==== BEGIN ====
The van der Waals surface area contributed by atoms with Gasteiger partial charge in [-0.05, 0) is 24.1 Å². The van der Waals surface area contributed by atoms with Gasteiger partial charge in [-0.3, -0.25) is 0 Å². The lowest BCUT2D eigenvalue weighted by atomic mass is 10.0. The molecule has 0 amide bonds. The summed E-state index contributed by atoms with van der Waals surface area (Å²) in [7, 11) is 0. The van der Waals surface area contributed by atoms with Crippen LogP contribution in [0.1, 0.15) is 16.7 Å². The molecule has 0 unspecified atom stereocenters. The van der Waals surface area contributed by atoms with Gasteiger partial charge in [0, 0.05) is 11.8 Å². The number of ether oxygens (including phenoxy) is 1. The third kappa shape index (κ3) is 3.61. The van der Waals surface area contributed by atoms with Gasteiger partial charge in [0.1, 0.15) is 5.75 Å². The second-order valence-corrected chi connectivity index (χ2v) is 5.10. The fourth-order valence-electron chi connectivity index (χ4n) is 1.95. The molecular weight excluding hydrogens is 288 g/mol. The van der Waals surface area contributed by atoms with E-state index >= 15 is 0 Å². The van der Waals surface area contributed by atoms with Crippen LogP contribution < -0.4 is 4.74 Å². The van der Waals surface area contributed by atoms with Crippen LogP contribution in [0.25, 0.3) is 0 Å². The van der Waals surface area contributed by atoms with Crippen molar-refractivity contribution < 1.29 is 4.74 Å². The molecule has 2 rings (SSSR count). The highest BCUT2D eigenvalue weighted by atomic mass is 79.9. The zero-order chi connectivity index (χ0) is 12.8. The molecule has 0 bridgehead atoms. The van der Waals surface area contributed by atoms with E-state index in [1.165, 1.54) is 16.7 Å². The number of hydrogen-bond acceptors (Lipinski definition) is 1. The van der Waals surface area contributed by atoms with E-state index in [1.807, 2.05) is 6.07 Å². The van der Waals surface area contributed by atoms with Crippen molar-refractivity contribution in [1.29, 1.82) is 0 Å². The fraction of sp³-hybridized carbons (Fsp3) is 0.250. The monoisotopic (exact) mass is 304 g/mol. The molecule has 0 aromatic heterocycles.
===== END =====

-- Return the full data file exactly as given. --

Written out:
The van der Waals surface area contributed by atoms with Gasteiger partial charge in [-0.05, 0) is 24.1 Å². The van der Waals surface area contributed by atoms with Gasteiger partial charge in [-0.3, -0.25) is 0 Å². The lowest BCUT2D eigenvalue weighted by atomic mass is 10.0. The molecule has 0 amide bonds. The summed E-state index contributed by atoms with van der Waals surface area (Å²) in [7, 11) is 0. The van der Waals surface area contributed by atoms with Crippen LogP contribution in [0.1, 0.15) is 16.7 Å². The molecule has 0 unspecified atom stereocenters. The van der Waals surface area contributed by atoms with Gasteiger partial charge in [0, 0.05) is 11.8 Å². The number of ether oxygens (including phenoxy) is 1. The third kappa shape index (κ3) is 3.61. The van der Waals surface area contributed by atoms with Gasteiger partial charge in [0.1, 0.15) is 5.75 Å². The second-order valence-corrected chi connectivity index (χ2v) is 5.10. The fourth-order valence-electron chi connectivity index (χ4n) is 1.95. The molecular weight excluding hydrogens is 288 g/mol. The van der Waals surface area contributed by atoms with E-state index >= 15 is 0 Å². The van der Waals surface area contributed by atoms with Crippen LogP contribution < -0.4 is 4.74 Å². The van der Waals surface area contributed by atoms with Crippen LogP contribution in [0.25, 0.3) is 0 Å². The van der Waals surface area contributed by atoms with Crippen molar-refractivity contribution < 1.29 is 4.74 Å². The molecule has 2 rings (SSSR count). The highest BCUT2D eigenvalue weighted by atomic mass is 79.9. The zero-order chi connectivity index (χ0) is 12.8. The molecule has 0 bridgehead atoms. The van der Waals surface area contributed by atoms with E-state index in [1.165, 1.54) is 16.7 Å². The number of hydrogen-bond acceptors (Lipinski definition) is 1. The van der Waals surface area contributed by atoms with E-state index in [1.807, 2.05) is 6.07 Å². The van der Waals surface area contributed by atoms with Crippen molar-refractivity contribution in [1.29, 1.82) is 0 Å². The fraction of sp³-hybridized carbons (Fsp3) is 0.250. The monoisotopic (exact) mass is 304 g/mol. The molecule has 0 aromatic heterocycles.